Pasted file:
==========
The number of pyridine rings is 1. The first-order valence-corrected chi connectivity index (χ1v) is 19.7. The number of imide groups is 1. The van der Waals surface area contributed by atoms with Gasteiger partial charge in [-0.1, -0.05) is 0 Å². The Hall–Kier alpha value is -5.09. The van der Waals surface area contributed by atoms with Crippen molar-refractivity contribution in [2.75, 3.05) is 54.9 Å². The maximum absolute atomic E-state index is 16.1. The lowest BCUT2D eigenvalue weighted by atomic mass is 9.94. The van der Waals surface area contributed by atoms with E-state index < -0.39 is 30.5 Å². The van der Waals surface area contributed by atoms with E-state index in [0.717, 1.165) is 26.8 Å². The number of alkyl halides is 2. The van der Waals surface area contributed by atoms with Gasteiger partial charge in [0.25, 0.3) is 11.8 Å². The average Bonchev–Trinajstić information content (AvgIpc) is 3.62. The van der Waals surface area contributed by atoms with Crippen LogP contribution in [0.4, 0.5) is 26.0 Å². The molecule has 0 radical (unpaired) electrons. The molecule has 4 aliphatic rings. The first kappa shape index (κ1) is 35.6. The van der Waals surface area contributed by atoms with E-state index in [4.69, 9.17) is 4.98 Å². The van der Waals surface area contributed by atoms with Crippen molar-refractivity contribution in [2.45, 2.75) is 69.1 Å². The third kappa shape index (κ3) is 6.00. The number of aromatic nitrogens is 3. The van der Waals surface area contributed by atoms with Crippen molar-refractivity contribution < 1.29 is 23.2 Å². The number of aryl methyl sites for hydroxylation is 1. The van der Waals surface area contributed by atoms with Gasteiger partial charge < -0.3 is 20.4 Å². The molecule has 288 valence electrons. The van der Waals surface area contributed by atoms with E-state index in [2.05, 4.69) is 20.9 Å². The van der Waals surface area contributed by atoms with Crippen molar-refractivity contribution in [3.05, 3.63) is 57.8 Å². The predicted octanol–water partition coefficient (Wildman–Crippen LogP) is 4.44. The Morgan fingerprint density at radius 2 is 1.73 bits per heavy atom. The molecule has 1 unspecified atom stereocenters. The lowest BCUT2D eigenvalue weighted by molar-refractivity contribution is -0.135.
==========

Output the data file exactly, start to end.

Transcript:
The number of pyridine rings is 1. The first-order valence-corrected chi connectivity index (χ1v) is 19.7. The number of imide groups is 1. The van der Waals surface area contributed by atoms with Gasteiger partial charge in [-0.1, -0.05) is 0 Å². The Hall–Kier alpha value is -5.09. The van der Waals surface area contributed by atoms with Crippen molar-refractivity contribution in [2.75, 3.05) is 54.9 Å². The maximum absolute atomic E-state index is 16.1. The lowest BCUT2D eigenvalue weighted by atomic mass is 9.94. The van der Waals surface area contributed by atoms with E-state index < -0.39 is 30.5 Å². The van der Waals surface area contributed by atoms with E-state index in [0.717, 1.165) is 26.8 Å². The number of alkyl halides is 2. The van der Waals surface area contributed by atoms with Gasteiger partial charge in [0.25, 0.3) is 11.8 Å². The average Bonchev–Trinajstić information content (AvgIpc) is 3.62. The van der Waals surface area contributed by atoms with Crippen LogP contribution in [0.4, 0.5) is 26.0 Å². The molecule has 0 radical (unpaired) electrons. The molecule has 4 aliphatic rings. The first kappa shape index (κ1) is 35.6. The van der Waals surface area contributed by atoms with E-state index in [4.69, 9.17) is 4.98 Å². The van der Waals surface area contributed by atoms with Crippen molar-refractivity contribution in [2.45, 2.75) is 69.1 Å². The third kappa shape index (κ3) is 6.00. The number of aromatic nitrogens is 3. The van der Waals surface area contributed by atoms with Crippen molar-refractivity contribution < 1.29 is 23.2 Å². The number of aryl methyl sites for hydroxylation is 1. The van der Waals surface area contributed by atoms with Gasteiger partial charge < -0.3 is 20.4 Å². The molecule has 288 valence electrons. The van der Waals surface area contributed by atoms with E-state index in [2.05, 4.69) is 20.9 Å². The van der Waals surface area contributed by atoms with Crippen molar-refractivity contribution in [3.05, 3.63) is 57.8 Å². The predicted octanol–water partition coefficient (Wildman–Crippen LogP) is 4.44. The Morgan fingerprint density at radius 2 is 1.73 bits per heavy atom. The molecule has 1 unspecified atom stereocenters. The lowest BCUT2D eigenvalue weighted by molar-refractivity contribution is -0.135.